According to Tom Bulleit, great-great-grandson of Augustus Bulleit, the first batch of Bulleit bourbon was made around 1830 and its production was discontinued after Augustus’s death in 1860. It’s original mash bill was two-thirds rye and one-third corn. In 1987, Tom Bulleit oversaw the distillation of the first batch of the modern-day Bulleit bourbon and paid tribute to the original mash bill by keeping the rye content higher than most bourbons on the market. In 1997, the Bulleit brand name was bought by Seagram and was introduced to U.S. markets in 1999. The Bulleit brand was acquired by Diageo when the company bought Seagram Company in 2000. Although Bulleit’s label says, “Distilled by the Bulleit Distilling Co.,” the company currently sources its bourbon. Until very recently, Four Roses was the supplier, and it is not officially known who Bulleit’s current supplier is. The brand also has no age statement and cask strength versions of their bourbon and also a rye whiskey. Bulleit is scheduled to open their own distillery at the end of 2016.
Bulleit 10 Year was a brand expansion in 2013. It has the same mashbill as their no age statement bourbon. According to Tom Bulleit in the spring 2013 Bourbon Review, “There are some barrels you come across that are good candidates to push out or age longer, and we’ve been following this system since day one. We finally got to the point where we believe we have enough quality barrels to bring an older Bourbon to the market.” He added that 10 year old bourbon is the youngest whiskey that goes into Bulleit 10 Year, with some 11 and 12 year old blended in as well.
Sweet caramel and vanilla notes are beautifully offset by toasted oak and spice. A noticeable deeper layer of citrus, cherry, butterscotch, and pepper adds a small, but beneficial layer of depth. A healthy inhale of the aromas is even more satisfying as it brings out an extra layer of intensity. While it would be going too far to call the scents amazing, they definitely leave a positive impression and are better than some bourbons twice its price.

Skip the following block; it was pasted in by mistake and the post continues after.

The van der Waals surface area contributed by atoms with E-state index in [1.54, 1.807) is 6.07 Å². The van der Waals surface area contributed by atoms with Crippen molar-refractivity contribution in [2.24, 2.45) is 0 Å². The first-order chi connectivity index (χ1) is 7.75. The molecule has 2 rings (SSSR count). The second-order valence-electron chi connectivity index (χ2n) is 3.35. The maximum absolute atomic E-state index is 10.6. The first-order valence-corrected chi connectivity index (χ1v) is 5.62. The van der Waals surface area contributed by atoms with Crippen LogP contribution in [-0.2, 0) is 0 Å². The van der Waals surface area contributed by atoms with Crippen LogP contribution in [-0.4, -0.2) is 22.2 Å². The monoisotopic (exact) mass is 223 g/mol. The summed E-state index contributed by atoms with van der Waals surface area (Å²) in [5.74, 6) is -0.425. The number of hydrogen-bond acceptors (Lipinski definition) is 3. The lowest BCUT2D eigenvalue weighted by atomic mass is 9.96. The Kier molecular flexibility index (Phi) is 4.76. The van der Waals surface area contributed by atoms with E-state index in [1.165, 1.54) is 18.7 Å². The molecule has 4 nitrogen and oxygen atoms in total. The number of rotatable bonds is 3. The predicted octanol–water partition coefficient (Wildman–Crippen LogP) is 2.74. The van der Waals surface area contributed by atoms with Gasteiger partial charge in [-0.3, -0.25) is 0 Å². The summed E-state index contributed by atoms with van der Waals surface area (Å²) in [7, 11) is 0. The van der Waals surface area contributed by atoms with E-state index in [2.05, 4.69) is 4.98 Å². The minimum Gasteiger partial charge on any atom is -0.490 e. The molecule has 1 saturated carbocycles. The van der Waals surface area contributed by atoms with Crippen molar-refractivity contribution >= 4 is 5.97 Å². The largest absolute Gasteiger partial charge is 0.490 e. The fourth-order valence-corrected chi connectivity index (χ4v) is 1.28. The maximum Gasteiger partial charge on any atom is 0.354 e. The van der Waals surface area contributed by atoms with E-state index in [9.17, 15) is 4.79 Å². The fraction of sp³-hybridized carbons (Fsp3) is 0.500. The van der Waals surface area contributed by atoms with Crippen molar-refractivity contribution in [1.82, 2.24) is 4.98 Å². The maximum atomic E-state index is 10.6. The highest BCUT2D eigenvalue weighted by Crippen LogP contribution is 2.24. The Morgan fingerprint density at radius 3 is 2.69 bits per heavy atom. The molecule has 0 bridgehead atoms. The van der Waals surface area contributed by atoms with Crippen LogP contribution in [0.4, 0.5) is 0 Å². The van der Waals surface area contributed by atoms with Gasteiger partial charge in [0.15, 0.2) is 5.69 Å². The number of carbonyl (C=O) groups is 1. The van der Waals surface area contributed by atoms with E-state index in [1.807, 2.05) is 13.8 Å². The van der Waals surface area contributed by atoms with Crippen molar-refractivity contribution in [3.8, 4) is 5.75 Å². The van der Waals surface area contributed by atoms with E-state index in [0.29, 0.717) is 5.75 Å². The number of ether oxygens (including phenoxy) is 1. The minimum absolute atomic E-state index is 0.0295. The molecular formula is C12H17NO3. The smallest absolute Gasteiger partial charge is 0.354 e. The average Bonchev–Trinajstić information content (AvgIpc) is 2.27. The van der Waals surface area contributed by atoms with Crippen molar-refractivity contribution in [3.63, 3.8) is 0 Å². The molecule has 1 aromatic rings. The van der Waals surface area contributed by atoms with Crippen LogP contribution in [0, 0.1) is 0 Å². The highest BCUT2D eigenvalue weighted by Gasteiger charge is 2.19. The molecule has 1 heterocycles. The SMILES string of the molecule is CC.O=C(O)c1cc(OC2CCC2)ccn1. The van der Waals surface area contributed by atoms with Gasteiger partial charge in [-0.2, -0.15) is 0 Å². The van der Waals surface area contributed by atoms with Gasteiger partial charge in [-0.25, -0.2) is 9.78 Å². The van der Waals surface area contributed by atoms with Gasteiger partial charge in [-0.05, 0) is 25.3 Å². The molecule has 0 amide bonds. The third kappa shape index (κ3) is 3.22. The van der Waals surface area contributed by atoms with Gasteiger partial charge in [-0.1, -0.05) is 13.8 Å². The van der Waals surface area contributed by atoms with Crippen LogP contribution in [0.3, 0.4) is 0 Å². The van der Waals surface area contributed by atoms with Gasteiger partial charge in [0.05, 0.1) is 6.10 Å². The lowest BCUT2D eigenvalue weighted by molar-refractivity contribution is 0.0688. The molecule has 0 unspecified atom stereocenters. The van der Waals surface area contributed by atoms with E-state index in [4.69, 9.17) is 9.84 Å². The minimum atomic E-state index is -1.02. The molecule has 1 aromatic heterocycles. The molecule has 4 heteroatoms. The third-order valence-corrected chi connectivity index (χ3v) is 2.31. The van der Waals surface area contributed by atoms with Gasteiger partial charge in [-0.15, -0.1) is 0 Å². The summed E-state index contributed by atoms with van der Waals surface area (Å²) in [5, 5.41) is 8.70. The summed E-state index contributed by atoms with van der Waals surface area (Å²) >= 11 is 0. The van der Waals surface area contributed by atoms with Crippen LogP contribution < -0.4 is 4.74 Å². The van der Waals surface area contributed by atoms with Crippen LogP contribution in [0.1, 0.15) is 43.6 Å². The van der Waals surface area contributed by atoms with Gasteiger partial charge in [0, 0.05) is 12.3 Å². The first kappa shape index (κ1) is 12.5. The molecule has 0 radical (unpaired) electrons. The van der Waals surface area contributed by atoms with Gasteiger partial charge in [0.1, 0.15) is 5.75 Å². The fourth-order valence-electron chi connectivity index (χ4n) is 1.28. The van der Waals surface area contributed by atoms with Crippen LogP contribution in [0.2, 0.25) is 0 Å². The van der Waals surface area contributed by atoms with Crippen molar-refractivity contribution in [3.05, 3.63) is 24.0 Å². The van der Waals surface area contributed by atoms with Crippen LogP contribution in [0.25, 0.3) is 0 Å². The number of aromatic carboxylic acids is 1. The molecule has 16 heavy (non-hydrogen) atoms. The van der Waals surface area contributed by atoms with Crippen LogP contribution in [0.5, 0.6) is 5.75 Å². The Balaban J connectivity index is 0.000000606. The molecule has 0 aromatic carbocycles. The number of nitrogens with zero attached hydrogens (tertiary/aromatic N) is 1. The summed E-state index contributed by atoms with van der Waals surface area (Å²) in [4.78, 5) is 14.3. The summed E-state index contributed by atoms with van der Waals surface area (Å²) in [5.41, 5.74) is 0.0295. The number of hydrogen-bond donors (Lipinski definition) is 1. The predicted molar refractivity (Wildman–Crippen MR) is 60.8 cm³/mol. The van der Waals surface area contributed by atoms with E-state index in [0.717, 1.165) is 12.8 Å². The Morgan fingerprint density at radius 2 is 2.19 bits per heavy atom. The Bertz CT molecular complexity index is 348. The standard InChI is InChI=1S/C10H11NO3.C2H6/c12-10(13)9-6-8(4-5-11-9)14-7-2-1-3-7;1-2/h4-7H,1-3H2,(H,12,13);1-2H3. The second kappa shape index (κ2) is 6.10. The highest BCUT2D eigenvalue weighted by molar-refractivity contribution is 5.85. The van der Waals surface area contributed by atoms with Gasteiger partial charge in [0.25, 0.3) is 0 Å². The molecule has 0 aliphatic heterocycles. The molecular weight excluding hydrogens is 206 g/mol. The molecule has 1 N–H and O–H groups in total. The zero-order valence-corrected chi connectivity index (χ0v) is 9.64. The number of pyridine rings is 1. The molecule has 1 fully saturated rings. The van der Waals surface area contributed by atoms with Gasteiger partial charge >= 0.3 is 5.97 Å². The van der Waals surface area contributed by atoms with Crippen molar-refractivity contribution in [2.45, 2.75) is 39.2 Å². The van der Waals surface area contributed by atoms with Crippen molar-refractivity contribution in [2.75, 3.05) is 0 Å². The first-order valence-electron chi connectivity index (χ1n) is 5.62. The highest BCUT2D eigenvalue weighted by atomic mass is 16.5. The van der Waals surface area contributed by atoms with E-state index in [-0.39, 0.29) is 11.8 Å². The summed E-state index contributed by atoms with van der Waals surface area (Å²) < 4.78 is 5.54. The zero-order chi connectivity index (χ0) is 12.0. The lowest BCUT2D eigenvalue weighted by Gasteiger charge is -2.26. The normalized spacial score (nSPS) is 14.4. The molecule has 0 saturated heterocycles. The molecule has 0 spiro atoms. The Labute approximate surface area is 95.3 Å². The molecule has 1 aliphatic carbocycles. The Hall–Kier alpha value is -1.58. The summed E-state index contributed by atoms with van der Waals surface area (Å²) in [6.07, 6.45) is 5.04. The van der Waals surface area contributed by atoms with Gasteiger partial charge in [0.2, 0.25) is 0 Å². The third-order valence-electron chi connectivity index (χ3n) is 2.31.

Spice and wood jump strongly out of the gate, overlapping notes of cherry, vanilla, and leather. There is an enjoyable, yet relatively shallow amount of depth in the palate that’s over with far too quickly. A gentle sipper with a spicy bite.
There is a fleeting intensity of flavors here. There’s an immediate rush of dark fruit and rye spice that quickly peters out leaving a dry, flat, and overall one-dimensional aftertaste. Wood takes over and dominates the long finish, overstaying its welcome and lasting longer than it should.
As with the no age statement (NAS) orange label Bulleit, Bulleit 10 Year has a very spicy and wood-forward palate, but packs a little more of a pop. Surprisingly, the extra age in the barrel does little to mellow the 10 Year’s spice and it’s very hard to detect if it got any sweeter. The extra aging does bring some much needed depth to its palate that the NAS version lacks. This is important, since Bulleit 10 Year is priced in the $40 range and will be more likely consumed as a sipping bourbon vs used as more as a mixer like the NAS version. Beyond its spicy character and great nose, there is little here to call overly unique to distinguish itself from the NAS bottle.
Comparing Bulleit 10 Year to other $40-$50 bourbons, its wood and spice traits can be overbearing and won’t be for everyone. Even knowing this is sourced from Four Roses, it’s still difficult to recommend this over the slightly less expensive Four Roses Single Barrel; which is a superior product in every way. The 10 Year’s immediate burst of flavor on its palate is quite enjoyable, but it can very easily act as a diversion from the bottle’s weaknesses. It simply doesn’t have the depth and flavor range as many of the bourbons on our Best $40-$50 Bourbons list. Again, comparing it to the Bulleit NAS bourbon, it certainly has more depth, but only marginally so. It even lacks that version’s creamy mouthfeel, which as a sipping bourbon, would have greatly benefited from. While not quite overpriced in the $40 range, finding it closer to $40 is key.
Bulleit 10 Year continues with the spicy kick the the brand is known for, but its additional depth and slight refinement still doesn’t quite hit the mark other bourbons in this price range do.
The extra age seems to have done little to drastically improve the 10 Year over the NAS version. There is some refinement and additional layers of depth that makes it a better sipper, but that’s to be expected. At an additional $10-$15 over the NAS bottle, it’s debatable if it’s worth the extra money. With Bulleit’s contract with Four Roses said to have expired, it’s unclear how much 10 Year stock they still have. It will be interesting to see if the taste of the 10 Year changes over the next few years as Bulleit switches to new sourcing contracts. With Bulleit’s new distillery coming online later in 2016, it will still be a very long time before we can taste Bulleit’s own distillate aged this long. Until then, while there are no crippling flaws with Bulleit 10 Year, it just doesn’t climb to the height many $40-$50 bourbons reach.